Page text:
Returning to the 3 innovative selling points, the tear drop-shaped tip, the triangular shaft and the click heads:

1.      Tear drop-shaped tips – it is claimed that these help you pick up/ work stitches more easily and efficiently, this may be true in part. I had some difficulty knitting the first row after the cast on as it just felt a bit tight and awkward, without further experimentation I couldn't say for definite that this was entirely down to the needles rather than just a side effect of me using a tight cast on. Knitting during the body of the swatch did seem to flow nicely (but still with the odd split stitch) and as I am a pusher/ poker when knitting, the tear drop shape was a lot kinder on my finger tips than needles with a sharper point.

2.      Triangular shaft – the shaft is only triangular up until about an inch before the needle tip and over the triangular section stitches did indeed seem to slide up and down the needle more freely however as soon as they hit the traditional circular shaped section at the tip this ease of movement/ flow was lost. This was particularly acute when using the 6mm needles, when using the alpaca/ silk blend and the acrylic yarns I physically had to push the stitches over the hump where the shaft transitions from triangular to circular. The 100% wool yarn didn't seem to suffer from this problem.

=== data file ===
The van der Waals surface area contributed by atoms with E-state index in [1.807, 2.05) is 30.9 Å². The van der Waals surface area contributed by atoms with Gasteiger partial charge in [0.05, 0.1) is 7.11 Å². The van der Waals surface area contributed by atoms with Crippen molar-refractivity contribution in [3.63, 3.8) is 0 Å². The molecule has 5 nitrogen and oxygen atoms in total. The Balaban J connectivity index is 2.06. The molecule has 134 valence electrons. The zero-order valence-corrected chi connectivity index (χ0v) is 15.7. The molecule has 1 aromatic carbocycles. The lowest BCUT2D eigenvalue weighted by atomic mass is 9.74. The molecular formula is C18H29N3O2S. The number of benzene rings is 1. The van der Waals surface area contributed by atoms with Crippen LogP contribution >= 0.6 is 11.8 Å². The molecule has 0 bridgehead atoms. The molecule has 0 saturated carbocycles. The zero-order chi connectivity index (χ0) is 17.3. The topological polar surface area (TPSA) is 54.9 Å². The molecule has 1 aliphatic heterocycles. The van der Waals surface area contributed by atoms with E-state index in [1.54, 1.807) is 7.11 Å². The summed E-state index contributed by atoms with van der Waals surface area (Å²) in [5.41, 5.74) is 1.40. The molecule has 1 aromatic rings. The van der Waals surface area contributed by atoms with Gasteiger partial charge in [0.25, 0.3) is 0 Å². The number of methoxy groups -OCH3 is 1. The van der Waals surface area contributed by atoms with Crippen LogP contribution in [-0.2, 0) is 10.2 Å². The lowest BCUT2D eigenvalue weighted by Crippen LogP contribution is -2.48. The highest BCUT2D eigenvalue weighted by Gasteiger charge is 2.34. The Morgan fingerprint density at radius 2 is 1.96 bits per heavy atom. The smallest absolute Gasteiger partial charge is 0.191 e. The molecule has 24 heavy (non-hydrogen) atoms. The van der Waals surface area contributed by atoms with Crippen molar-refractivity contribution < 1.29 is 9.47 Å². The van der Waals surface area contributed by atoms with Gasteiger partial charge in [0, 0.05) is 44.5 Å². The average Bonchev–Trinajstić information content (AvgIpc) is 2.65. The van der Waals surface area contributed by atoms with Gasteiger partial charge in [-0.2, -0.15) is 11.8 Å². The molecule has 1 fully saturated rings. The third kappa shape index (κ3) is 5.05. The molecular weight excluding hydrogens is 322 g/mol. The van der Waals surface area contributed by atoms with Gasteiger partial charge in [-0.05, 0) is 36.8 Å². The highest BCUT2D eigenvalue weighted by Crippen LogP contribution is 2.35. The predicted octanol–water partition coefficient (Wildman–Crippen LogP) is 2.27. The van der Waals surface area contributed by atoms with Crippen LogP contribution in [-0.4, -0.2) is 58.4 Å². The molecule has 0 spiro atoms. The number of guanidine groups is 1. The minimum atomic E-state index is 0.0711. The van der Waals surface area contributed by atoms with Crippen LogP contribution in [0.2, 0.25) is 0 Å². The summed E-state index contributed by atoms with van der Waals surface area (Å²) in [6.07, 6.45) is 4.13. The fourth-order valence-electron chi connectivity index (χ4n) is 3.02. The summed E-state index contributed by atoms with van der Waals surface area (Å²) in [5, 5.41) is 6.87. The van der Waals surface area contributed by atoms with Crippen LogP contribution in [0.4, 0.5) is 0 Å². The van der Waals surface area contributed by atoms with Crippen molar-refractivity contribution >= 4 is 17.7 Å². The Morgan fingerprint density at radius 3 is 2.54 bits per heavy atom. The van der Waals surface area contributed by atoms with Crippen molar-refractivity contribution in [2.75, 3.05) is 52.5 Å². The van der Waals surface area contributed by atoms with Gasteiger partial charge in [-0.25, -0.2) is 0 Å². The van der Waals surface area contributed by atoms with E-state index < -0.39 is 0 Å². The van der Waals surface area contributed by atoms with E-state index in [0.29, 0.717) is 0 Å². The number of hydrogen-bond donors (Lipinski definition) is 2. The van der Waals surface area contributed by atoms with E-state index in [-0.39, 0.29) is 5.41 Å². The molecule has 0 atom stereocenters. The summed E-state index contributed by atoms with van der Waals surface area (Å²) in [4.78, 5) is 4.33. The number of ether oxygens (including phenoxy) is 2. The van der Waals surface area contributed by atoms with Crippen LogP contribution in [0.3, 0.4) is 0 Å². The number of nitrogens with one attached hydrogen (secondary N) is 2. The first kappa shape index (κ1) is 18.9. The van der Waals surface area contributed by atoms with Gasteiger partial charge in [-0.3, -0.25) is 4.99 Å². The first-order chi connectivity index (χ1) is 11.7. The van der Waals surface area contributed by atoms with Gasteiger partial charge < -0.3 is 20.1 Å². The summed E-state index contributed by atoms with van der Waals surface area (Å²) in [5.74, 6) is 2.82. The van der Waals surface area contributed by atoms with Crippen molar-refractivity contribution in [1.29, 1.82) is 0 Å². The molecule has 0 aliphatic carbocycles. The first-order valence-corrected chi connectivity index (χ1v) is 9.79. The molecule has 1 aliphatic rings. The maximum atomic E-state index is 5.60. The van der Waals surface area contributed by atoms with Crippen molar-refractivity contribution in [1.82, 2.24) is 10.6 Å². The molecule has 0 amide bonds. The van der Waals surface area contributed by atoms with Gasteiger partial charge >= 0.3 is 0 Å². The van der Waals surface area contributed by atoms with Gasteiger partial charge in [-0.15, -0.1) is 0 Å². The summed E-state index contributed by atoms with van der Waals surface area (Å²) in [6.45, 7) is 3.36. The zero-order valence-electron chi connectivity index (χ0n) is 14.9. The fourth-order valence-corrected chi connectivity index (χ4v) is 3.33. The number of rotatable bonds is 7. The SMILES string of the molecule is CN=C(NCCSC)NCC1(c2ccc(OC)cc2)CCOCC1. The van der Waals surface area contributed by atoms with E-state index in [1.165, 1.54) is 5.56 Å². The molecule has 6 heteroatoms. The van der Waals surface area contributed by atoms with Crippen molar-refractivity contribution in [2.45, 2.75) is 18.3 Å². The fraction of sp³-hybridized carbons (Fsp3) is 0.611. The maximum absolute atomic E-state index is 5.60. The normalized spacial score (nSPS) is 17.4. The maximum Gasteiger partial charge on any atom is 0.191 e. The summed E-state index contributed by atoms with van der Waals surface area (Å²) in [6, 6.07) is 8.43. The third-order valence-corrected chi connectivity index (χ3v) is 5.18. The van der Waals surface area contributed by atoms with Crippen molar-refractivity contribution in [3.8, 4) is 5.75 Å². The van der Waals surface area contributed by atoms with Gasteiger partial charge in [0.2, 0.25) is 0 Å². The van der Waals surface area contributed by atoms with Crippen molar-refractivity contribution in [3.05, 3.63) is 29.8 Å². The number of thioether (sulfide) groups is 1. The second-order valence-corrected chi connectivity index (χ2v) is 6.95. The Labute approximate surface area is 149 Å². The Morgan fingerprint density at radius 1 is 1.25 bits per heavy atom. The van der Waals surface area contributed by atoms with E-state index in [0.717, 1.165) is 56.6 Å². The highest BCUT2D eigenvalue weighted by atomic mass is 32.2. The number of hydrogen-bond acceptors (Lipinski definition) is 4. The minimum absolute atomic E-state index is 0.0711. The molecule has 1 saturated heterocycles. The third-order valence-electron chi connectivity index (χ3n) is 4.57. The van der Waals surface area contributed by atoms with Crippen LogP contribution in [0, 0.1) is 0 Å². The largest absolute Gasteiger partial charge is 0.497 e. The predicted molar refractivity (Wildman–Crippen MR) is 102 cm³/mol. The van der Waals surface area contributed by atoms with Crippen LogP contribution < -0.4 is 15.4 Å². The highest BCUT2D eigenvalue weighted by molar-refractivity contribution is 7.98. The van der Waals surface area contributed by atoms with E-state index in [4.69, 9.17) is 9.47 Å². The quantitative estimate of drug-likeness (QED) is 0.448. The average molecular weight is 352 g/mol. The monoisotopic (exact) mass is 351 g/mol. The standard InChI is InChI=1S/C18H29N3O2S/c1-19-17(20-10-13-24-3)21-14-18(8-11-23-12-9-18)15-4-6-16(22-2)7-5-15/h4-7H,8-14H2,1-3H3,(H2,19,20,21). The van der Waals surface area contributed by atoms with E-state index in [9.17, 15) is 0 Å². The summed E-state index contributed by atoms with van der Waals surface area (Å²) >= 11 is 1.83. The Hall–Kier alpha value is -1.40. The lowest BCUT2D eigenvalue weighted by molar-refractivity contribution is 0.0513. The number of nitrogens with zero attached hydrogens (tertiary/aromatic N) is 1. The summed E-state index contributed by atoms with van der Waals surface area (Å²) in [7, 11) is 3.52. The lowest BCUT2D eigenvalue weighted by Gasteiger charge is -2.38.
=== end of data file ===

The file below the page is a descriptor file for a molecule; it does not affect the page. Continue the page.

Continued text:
3.      Click heads – as a concept this is a fabulous idea, having needles that lock together so you can just throw them in to a project bag without requiring needle stoppers, safe in the knowledge that your knitting isn't going to come off the needles and that you aren't going to have to spend the first 10 minutes each time you get your knitting out picking up dropped stitches. In practice the click heads are not quite so wonderful. There is a definite “sweet spot” for getting the needles to click together faffing about finding this each time you want to put your knitting down may become quite tiresome. The second issue is that they don't lock securely, the slightest bump or jolt of the needles and they pop open again.

My conclusion – if you prefer simple knits with medium to larger gauge yarns (DK upwards) and have a tendency towards real wool yarns then you would probably be happy with these needles, but if you prefer to work with fine yarns regardless of fibre composition then the single tips might not be for you. That being said I feel it only fair to extend my knitting experiments in the future and test out how to Prym Ergonomics perform in smaller sizes in the circular needles, any excuse for more knitting.

Thanks for reading,

Nadine @ The Many Knits of Nadine